The Pennsylvania Senate approved its version of an impact fee on natural gas by a narrow vote Wednesday night, but it’s still uncertain whether Pennsylvanians will get a revenue boost or the proverbial lump of coal for Christmas.

The measure must still pass two hurdles before becoming the law of the land in the home of the Marcellus Shale. Following hours of debate where critics of the current proposal attempted to amend the legislation, House Bill 1950 passed the Senate by a vote of 28 to 22. Members of both parties broke rank to vote for and against the measure.

The Senate adjourned for the year on Wednesday. The bill now returns to the state House of Representatives for a concurrence vote. If it passes, the measure would then go to Gov. Tom Corbett. If it doesn’t pass, the bill would go into a legislative conference committee, and the contentious negotiation process would begin again. The outcome is far from certain.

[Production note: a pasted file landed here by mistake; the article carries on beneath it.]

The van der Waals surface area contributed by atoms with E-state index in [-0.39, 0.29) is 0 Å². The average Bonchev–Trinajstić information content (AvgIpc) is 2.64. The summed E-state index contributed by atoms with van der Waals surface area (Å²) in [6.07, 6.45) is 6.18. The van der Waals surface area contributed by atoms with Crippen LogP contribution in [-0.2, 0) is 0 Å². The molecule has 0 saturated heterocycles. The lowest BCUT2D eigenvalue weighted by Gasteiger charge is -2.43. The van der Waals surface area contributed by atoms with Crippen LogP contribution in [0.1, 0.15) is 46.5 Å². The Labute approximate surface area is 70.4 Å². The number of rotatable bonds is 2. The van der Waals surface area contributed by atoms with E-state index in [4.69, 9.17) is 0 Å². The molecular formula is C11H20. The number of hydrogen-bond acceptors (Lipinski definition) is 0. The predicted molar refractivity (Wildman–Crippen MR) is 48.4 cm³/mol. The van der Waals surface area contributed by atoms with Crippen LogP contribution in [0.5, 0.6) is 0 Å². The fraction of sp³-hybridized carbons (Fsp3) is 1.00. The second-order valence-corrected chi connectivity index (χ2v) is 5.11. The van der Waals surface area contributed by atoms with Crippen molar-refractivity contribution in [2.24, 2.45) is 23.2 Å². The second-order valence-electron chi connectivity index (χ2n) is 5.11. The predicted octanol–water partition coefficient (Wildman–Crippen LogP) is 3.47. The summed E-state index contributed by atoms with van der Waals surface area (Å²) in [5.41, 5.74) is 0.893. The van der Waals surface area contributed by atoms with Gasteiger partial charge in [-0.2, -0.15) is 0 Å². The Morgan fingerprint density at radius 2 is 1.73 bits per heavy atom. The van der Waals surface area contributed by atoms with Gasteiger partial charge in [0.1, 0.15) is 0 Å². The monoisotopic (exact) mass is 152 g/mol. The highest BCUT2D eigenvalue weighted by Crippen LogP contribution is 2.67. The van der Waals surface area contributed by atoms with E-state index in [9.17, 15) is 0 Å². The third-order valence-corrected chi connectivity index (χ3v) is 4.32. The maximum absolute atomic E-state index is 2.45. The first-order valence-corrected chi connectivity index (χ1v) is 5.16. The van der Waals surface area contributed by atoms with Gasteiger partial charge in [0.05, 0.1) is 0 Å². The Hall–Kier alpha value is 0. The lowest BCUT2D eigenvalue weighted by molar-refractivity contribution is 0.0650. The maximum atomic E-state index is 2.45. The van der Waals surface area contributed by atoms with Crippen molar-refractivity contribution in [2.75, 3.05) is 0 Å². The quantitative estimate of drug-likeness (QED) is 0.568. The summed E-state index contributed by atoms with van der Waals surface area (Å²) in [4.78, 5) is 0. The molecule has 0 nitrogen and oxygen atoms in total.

As written, HB 1950 would impose an annual fee on every unconventional well in the state, starting at $50,000 and decreasing over the first 20 years of production. According to a fiscal note, the fee would retroactively raise $94 million for 2011 and more than $154 million in 2012 (see Shale Daily, Dec. 15; Dec. 13). The state would administer the fee, returning 55% of the revenue to local governments and using the rest for statewide programs.

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